Monmouth County Man Charged with Tax Evasion
For Immediate Release
U.S. Attorney's Office, District of New Jersey
TRENTON, N.J. – A Monmouth County, New Jersey, man was arrested today for tax evasion, U.S. Attorney Philip R. Sellinger announced.
Raymond J. Salani Jr., 67, of Morganville, New Jersey, is charged by an indictment unsealed today with two counts of tax evasion. He appeared this afternoon for an initial appearance before U.S. Magistrate Judge Tonianne J. Bongiovanni in Trenton federal court and was released on $50,000 unsecured bond.
According to documents filed in this case and statements made in court:
Salani was the president and owner of Medical Nutrition Inc., located in West Long Branch, New Jersey, which purportedly provided management services to Lifestyles Medical LLC, a medical practice also controlled by Salani and located in the same office as Medical Nutrition. Salani, who was not a licensed physician, was prohibited under New Jersey law from owning a medical practice and employing licensed healthcare professionals. To conceal his ownership and control of Lifestyles Medical, Salani employed a licensed physician to work at Lifestyles Medical on a part-time basis and act as nominee owner of Lifestyles Medical. However, at all relevant times, Salani acted as the true owner of Lifestyles Medical, managed the day-to-day operations of Lifestyles Medical, and exercised control over the financial accounts of both Lifestyles Medical and Medical Nutrition.
Between January 2016 and May 2017, Salani attempted to conceal his income from the IRS and evade the assessment of federal income taxes by transferring income earned by Lifestyles Medical into the business bank account for Medical Nutrition, purportedly as payments to Medical Nutrition for management services rendered to Lifestyles Medical. From there, Salani used the funds from Medical Nutrition’s business bank account to pay for personal expenses, including mortgage payments on his personal residence, payments to pay down balances on a personal credit card account in his spouse’s name, and payments for a personal vehicle leased by Salani. Federal law required Salani to report the income he received from Medical Nutrition to the IRS on his personal income tax returns for tax years 2016 and 2017. Salani failed to file a personal income tax return for tax year 2016 and failed to report any of the income he received through Medical Nutrition on his personal income tax return for tax year 2017. Salani failed to report $232,739 of taxable income that he received through Medical Nutrition in tax years 2016 and 2017, resulting in the evasion of $87,635 in tax due and owing.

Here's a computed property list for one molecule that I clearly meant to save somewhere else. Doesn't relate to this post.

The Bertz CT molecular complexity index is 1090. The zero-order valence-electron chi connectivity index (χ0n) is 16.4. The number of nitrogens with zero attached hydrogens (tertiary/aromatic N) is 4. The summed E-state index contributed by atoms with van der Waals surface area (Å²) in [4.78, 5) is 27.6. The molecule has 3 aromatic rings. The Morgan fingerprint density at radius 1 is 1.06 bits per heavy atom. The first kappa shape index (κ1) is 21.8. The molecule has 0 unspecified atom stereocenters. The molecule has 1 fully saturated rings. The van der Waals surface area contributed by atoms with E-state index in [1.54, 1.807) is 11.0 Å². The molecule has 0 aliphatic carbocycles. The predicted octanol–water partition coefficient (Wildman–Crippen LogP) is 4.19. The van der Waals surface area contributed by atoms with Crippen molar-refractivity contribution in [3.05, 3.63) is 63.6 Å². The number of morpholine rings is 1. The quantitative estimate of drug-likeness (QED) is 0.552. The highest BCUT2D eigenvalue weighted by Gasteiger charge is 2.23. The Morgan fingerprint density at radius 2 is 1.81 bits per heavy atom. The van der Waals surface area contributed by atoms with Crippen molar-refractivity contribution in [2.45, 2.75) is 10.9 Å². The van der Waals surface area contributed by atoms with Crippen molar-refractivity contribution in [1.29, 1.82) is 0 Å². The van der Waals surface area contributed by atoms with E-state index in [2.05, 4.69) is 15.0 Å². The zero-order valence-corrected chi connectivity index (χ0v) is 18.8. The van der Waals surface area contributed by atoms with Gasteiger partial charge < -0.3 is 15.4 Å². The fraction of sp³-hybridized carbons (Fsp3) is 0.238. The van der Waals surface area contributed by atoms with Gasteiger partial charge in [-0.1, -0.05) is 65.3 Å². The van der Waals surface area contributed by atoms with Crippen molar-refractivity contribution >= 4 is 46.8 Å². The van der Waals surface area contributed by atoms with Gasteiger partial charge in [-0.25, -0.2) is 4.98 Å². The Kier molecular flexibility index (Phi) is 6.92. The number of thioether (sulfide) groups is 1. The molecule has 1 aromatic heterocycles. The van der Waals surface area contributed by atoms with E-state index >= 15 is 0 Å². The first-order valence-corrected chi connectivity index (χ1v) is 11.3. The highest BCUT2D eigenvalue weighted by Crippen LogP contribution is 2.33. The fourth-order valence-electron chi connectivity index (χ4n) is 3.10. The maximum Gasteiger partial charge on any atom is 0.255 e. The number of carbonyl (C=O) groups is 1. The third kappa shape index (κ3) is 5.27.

Each count of tax evasion carries a maximum potential penalty of five years in prison and a maximum fine of $250,000.
U.S. Attorney Sellinger credited special agents of IRS-Criminal Investigation, under the direction of Acting Special Agent in Charge Tammy L. Tomlins in Newark; and special agents of the FBI, under the direction of Special Agent in Charge James E. Dennehy in Newark, with the investigation leading to the charges. He also thanked investigators of the State of New Jersey Division of Consumer Affairs, under the direction of Attorney General Matthew J. Platkin, and detectives of the Monmouth County Prosecutor’s Office, under the direction of Prosecutor Raymond S. Santiago, for their assistance.
The government is represented by Assistant U.S. Attorney Ian D. Brater of the U.S. Attorney’s Office Criminal Division in Trenton.
The charges and allegations contained in the indictment are merely accusations and the defendant is presumed innocent unless and until proven guilty.
Updated April 13, 2023